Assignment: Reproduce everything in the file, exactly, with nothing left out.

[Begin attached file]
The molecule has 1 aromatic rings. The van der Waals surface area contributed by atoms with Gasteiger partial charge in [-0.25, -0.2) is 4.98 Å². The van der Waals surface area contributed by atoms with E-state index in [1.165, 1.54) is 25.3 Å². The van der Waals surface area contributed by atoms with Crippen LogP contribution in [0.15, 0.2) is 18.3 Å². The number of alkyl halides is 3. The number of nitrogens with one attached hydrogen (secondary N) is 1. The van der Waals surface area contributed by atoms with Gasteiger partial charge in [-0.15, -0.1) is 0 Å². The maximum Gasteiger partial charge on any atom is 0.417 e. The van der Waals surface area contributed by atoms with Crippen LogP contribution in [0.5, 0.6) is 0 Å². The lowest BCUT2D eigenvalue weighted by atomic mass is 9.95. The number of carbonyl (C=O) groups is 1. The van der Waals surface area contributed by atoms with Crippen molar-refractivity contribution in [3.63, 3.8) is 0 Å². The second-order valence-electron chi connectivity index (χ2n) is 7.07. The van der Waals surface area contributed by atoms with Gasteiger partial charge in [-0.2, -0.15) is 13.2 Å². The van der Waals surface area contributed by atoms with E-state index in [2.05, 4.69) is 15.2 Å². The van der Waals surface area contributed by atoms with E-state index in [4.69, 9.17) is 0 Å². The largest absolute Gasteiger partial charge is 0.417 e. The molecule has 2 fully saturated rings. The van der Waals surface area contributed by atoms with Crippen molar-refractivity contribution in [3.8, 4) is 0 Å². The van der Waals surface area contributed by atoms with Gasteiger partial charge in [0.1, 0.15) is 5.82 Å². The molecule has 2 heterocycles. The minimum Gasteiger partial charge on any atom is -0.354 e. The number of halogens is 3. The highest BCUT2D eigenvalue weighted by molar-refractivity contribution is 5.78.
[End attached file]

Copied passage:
The molecule has 1 aromatic rings. The van der Waals surface area contributed by atoms with Gasteiger partial charge in [-0.25, -0.2) is 4.98 Å². The van der Waals surface area contributed by atoms with E-state index in [1.165, 1.54) is 25.3 Å². The van der Waals surface area contributed by atoms with Crippen LogP contribution in [0.15, 0.2) is 18.3 Å². The number of alkyl halides is 3. The number of nitrogens with one attached hydrogen (secondary N) is 1. The van der Waals surface area contributed by atoms with Gasteiger partial charge in [-0.15, -0.1) is 0 Å². The maximum Gasteiger partial charge on any atom is 0.417 e. The van der Waals surface area contributed by atoms with Crippen LogP contribution in [0.5, 0.6) is 0 Å². The lowest BCUT2D eigenvalue weighted by atomic mass is 9.95. The number of carbonyl (C=O) groups is 1. The van der Waals surface area contributed by atoms with Crippen molar-refractivity contribution in [3.63, 3.8) is 0 Å². The second-order valence-electron chi connectivity index (χ2n) is 7.07. The van der Waals surface area contributed by atoms with Gasteiger partial charge in [-0.2, -0.15) is 13.2 Å². The van der Waals surface area contributed by atoms with E-state index in [2.05, 4.69) is 15.2 Å². The van der Waals surface area contributed by atoms with E-state index in [4.69, 9.17) is 0 Å². The largest absolute Gasteiger partial charge is 0.417 e. The molecule has 2 fully saturated rings. The van der Waals surface area contributed by atoms with Crippen molar-refractivity contribution in [3.8, 4) is 0 Å². The van der Waals surface area contributed by atoms with Gasteiger partial charge in [0.1, 0.15) is 5.82 Å². The molecule has 2 heterocycles. The minimum Gasteiger partial charge on any atom is -0.354 e. The number of halogens is 3. The highest BCUT2D eigenvalue weighted by molar-refractivity contribution is 5.78.